Many students are concerned about the cost of textbooks. The Open Textbook movement developed in response to this concern.
Open textbooks are made available online by the author. There is no charge to download, copy, and print. In some cases, the student can purchase a print copy at a reduced price. The Open Textbook Act of 2009 (H.R.N 4575) defines open textbooks as "college textbooks or course materials in electronic format that are licensed under an open license, which is an irrevocable intellectual property license that grants the public the right to access, customize, and distribute copyrighted material." Often a Creative Commons license is used. The word "open" is sometimes also used for free e-Books that are available but may not have open licenses.
Where Can They Be Found?
There are several repositories of open textbooks. Please see the links below.
What About Quality?
There is some concern about the quality of these works. Peer review is needed and some of the work has been done. The Open College Textbook Act, in fact, directs the Secretary of Education to "develop a peer review and evaluation process to ensure that these textbooks are of the highest quality, accurate in content, and meet or exceed market quality and accessibility standards." For now, however, the educator will probably want to check carefully for themselves.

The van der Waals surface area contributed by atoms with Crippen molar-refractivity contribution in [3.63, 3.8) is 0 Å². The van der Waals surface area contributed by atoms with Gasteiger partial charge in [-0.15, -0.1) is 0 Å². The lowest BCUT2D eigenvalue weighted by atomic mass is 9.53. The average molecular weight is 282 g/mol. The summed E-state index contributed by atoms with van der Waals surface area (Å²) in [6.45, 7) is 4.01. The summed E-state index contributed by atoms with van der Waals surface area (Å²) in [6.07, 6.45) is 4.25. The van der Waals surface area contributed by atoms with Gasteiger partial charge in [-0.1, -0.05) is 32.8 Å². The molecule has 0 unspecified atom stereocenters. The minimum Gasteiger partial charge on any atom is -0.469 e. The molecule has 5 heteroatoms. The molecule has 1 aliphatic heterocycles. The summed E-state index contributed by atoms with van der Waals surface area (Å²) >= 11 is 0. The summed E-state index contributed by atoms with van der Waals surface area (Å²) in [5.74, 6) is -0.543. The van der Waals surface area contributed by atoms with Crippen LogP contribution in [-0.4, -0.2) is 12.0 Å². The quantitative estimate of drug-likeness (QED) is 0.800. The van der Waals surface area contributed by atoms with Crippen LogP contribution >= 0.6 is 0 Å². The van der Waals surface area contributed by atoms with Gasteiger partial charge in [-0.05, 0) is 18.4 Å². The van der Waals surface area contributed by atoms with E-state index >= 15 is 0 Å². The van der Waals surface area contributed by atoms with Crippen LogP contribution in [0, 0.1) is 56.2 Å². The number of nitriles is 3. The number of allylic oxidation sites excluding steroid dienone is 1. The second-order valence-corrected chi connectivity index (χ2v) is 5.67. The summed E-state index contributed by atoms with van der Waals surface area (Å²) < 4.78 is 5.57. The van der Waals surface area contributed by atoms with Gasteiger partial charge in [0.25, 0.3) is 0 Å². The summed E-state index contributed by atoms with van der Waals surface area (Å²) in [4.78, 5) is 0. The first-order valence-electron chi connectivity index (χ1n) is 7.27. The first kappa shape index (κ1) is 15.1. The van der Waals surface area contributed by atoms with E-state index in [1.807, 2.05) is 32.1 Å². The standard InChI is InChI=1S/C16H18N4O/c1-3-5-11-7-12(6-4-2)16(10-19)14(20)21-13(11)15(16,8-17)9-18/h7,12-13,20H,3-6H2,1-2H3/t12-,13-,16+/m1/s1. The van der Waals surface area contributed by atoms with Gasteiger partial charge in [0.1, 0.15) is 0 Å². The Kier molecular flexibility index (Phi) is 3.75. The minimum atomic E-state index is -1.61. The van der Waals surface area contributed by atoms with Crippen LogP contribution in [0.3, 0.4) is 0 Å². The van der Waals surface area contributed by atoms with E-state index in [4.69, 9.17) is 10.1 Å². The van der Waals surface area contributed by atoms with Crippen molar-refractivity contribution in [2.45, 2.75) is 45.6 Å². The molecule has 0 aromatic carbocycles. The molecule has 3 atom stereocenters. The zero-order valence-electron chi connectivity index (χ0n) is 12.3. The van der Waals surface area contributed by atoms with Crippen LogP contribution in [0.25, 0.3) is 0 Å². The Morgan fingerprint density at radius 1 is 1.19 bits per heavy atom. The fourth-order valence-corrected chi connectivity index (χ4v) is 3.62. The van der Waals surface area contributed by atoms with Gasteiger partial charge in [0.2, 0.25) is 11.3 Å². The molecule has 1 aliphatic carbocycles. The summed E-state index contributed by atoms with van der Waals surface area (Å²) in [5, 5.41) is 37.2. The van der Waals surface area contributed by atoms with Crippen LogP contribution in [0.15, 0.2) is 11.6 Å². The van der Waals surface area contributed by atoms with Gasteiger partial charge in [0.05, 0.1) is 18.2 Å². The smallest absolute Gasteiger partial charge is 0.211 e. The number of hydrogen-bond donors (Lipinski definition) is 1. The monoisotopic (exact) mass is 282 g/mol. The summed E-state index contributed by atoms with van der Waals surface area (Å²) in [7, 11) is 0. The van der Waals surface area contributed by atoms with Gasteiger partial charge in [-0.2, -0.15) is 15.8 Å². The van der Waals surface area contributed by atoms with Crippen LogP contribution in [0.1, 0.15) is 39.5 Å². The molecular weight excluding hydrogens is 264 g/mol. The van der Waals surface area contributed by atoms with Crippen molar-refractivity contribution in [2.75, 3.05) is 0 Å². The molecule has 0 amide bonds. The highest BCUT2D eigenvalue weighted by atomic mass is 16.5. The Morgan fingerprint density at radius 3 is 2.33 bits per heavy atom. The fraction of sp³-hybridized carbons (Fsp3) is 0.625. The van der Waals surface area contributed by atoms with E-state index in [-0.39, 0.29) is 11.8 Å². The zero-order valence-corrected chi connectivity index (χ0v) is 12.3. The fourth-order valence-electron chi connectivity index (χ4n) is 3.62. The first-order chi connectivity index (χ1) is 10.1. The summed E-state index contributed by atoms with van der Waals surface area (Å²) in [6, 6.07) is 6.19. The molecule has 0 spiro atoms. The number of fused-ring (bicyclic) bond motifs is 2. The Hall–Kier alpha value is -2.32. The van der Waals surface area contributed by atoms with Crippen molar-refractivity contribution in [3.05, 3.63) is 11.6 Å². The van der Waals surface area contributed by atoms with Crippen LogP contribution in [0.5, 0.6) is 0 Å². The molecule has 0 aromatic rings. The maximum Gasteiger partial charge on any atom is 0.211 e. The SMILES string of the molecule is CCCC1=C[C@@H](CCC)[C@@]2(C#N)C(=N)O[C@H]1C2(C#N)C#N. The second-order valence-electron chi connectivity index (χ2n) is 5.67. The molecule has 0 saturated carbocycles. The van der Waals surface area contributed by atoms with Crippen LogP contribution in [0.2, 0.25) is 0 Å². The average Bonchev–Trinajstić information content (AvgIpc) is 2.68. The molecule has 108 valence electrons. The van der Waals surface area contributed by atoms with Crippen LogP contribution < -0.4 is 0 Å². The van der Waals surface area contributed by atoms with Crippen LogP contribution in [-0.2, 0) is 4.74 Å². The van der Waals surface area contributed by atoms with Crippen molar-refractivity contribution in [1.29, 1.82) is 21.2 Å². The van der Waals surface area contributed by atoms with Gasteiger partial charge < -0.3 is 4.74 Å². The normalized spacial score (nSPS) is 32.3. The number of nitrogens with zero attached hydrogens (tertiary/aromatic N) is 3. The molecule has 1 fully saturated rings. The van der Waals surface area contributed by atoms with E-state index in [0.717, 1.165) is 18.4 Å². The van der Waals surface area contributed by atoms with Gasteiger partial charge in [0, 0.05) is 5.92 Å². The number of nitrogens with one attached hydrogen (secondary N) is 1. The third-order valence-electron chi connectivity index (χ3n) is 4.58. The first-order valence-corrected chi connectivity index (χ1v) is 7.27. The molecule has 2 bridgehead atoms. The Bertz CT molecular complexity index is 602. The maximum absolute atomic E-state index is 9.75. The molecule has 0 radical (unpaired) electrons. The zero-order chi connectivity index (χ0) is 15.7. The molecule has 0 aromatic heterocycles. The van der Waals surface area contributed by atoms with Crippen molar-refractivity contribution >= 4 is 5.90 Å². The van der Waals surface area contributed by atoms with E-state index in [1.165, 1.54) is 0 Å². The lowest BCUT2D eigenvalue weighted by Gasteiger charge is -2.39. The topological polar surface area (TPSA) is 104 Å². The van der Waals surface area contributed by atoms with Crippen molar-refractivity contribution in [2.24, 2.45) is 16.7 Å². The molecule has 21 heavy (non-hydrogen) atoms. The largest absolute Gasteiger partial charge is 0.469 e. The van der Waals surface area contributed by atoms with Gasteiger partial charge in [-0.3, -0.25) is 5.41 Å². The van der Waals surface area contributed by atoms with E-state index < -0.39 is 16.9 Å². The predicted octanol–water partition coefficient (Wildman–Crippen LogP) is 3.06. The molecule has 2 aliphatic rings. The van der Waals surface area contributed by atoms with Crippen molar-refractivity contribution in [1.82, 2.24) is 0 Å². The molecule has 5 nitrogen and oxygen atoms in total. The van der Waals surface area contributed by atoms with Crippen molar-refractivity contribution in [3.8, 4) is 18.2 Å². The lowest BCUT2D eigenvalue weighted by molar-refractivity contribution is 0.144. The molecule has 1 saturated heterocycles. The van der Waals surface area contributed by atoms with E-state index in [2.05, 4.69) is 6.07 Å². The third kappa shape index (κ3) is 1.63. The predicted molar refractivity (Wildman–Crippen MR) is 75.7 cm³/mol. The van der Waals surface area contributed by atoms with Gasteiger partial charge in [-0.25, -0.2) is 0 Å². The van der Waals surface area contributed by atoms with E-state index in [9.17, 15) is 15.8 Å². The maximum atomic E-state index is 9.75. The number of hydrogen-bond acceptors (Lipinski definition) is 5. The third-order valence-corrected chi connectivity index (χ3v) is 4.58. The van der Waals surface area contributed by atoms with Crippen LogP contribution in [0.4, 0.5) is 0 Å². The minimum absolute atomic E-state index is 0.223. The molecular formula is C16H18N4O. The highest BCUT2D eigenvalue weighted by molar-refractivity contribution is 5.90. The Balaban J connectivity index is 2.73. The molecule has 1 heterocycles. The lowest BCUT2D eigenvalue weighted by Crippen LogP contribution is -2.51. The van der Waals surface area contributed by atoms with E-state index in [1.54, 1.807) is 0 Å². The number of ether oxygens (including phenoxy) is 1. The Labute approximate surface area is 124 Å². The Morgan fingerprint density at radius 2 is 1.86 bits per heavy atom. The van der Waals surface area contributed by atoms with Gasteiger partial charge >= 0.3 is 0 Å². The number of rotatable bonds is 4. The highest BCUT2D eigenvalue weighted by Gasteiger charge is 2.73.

As you would imagine, authors and peer reviewers are needed. There are many opportunities to review and to write your own textbooks. See the repositories below for reviewer information. If you are interested in writing your own book, you may want to explore lulu.com, a website that facilitates self-publishing.
What are Open Textbooks?
Learn more about what they are, how they're created, how to stay up-to-date, and how you can participate.